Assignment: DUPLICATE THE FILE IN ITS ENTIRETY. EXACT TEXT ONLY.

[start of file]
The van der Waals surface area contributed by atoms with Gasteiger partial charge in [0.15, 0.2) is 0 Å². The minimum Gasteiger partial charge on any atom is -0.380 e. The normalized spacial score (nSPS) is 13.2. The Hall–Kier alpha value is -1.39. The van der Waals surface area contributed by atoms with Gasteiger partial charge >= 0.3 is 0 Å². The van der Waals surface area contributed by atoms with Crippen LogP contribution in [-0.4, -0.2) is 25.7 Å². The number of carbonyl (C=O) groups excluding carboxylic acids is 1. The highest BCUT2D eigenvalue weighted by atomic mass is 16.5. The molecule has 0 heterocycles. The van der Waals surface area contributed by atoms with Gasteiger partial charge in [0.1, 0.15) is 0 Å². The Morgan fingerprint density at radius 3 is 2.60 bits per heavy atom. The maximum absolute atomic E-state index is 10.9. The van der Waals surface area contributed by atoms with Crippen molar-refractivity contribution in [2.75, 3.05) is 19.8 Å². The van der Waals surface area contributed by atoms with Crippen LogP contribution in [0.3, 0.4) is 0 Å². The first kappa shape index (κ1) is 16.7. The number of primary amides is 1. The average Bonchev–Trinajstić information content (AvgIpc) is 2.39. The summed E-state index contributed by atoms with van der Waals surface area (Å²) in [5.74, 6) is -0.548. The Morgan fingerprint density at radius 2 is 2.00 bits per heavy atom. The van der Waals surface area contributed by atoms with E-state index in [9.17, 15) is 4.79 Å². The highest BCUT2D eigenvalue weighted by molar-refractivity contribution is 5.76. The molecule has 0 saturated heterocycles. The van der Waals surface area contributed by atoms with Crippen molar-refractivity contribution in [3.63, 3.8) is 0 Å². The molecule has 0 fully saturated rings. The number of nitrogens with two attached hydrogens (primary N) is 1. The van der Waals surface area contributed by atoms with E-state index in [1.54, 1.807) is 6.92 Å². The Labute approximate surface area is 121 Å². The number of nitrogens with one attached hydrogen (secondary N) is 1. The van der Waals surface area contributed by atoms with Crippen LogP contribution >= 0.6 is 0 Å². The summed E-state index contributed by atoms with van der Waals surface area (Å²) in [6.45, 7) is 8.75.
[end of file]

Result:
The van der Waals surface area contributed by atoms with Gasteiger partial charge in [0.15, 0.2) is 0 Å². The minimum Gasteiger partial charge on any atom is -0.380 e. The normalized spacial score (nSPS) is 13.2. The Hall–Kier alpha value is -1.39. The van der Waals surface area contributed by atoms with Gasteiger partial charge >= 0.3 is 0 Å². The van der Waals surface area contributed by atoms with Crippen LogP contribution in [-0.4, -0.2) is 25.7 Å². The number of carbonyl (C=O) groups excluding carboxylic acids is 1. The highest BCUT2D eigenvalue weighted by atomic mass is 16.5. The molecule has 0 heterocycles. The van der Waals surface area contributed by atoms with Gasteiger partial charge in [0.1, 0.15) is 0 Å². The Morgan fingerprint density at radius 3 is 2.60 bits per heavy atom. The maximum absolute atomic E-state index is 10.9. The van der Waals surface area contributed by atoms with Crippen molar-refractivity contribution in [2.75, 3.05) is 19.8 Å². The van der Waals surface area contributed by atoms with Crippen LogP contribution in [0.3, 0.4) is 0 Å². The first kappa shape index (κ1) is 16.7. The number of primary amides is 1. The average Bonchev–Trinajstić information content (AvgIpc) is 2.39. The summed E-state index contributed by atoms with van der Waals surface area (Å²) in [5.74, 6) is -0.548. The Morgan fingerprint density at radius 2 is 2.00 bits per heavy atom. The van der Waals surface area contributed by atoms with E-state index in [9.17, 15) is 4.79 Å². The highest BCUT2D eigenvalue weighted by molar-refractivity contribution is 5.76. The molecule has 0 saturated heterocycles. The van der Waals surface area contributed by atoms with Crippen molar-refractivity contribution in [3.63, 3.8) is 0 Å². The molecule has 0 fully saturated rings. The number of nitrogens with two attached hydrogens (primary N) is 1. The van der Waals surface area contributed by atoms with E-state index in [1.54, 1.807) is 6.92 Å². The Labute approximate surface area is 121 Å². The number of nitrogens with one attached hydrogen (secondary N) is 1. The van der Waals surface area contributed by atoms with Crippen LogP contribution >= 0.6 is 0 Å². The summed E-state index contributed by atoms with van der Waals surface area (Å²) in [6.45, 7) is 8.75.